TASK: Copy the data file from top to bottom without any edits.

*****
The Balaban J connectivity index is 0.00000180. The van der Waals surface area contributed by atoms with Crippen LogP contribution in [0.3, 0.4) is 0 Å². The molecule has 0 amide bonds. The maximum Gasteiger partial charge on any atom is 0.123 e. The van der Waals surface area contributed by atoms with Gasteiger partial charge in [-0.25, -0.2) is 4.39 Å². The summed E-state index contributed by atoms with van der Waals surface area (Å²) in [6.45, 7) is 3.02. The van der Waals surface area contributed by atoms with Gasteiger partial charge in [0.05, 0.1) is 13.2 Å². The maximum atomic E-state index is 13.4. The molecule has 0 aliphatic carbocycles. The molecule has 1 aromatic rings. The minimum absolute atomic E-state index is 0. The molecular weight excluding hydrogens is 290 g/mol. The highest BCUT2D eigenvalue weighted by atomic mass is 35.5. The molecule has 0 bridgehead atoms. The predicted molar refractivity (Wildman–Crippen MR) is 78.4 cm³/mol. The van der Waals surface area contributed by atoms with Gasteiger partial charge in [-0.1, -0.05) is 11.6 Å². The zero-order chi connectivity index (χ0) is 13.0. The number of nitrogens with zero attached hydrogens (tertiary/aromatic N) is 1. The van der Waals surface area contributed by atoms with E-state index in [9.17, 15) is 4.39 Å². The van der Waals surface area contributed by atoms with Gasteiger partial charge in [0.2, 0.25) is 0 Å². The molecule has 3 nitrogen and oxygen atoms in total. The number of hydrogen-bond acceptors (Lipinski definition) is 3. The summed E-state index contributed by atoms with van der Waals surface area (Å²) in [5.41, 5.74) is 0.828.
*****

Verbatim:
The Balaban J connectivity index is 0.00000180. The van der Waals surface area contributed by atoms with Crippen LogP contribution in [0.3, 0.4) is 0 Å². The molecule has 0 amide bonds. The maximum Gasteiger partial charge on any atom is 0.123 e. The van der Waals surface area contributed by atoms with Gasteiger partial charge in [-0.25, -0.2) is 4.39 Å². The summed E-state index contributed by atoms with van der Waals surface area (Å²) in [6.45, 7) is 3.02. The van der Waals surface area contributed by atoms with Gasteiger partial charge in [0.05, 0.1) is 13.2 Å². The maximum atomic E-state index is 13.4. The molecule has 0 aliphatic carbocycles. The molecule has 1 aromatic rings. The minimum absolute atomic E-state index is 0. The molecular weight excluding hydrogens is 290 g/mol. The highest BCUT2D eigenvalue weighted by atomic mass is 35.5. The molecule has 0 bridgehead atoms. The predicted molar refractivity (Wildman–Crippen MR) is 78.4 cm³/mol. The van der Waals surface area contributed by atoms with Gasteiger partial charge in [-0.1, -0.05) is 11.6 Å². The zero-order chi connectivity index (χ0) is 13.0. The number of nitrogens with zero attached hydrogens (tertiary/aromatic N) is 1. The van der Waals surface area contributed by atoms with E-state index in [9.17, 15) is 4.39 Å². The van der Waals surface area contributed by atoms with Gasteiger partial charge in [0.2, 0.25) is 0 Å². The molecule has 3 nitrogen and oxygen atoms in total. The number of hydrogen-bond acceptors (Lipinski definition) is 3. The summed E-state index contributed by atoms with van der Waals surface area (Å²) in [5.41, 5.74) is 0.828.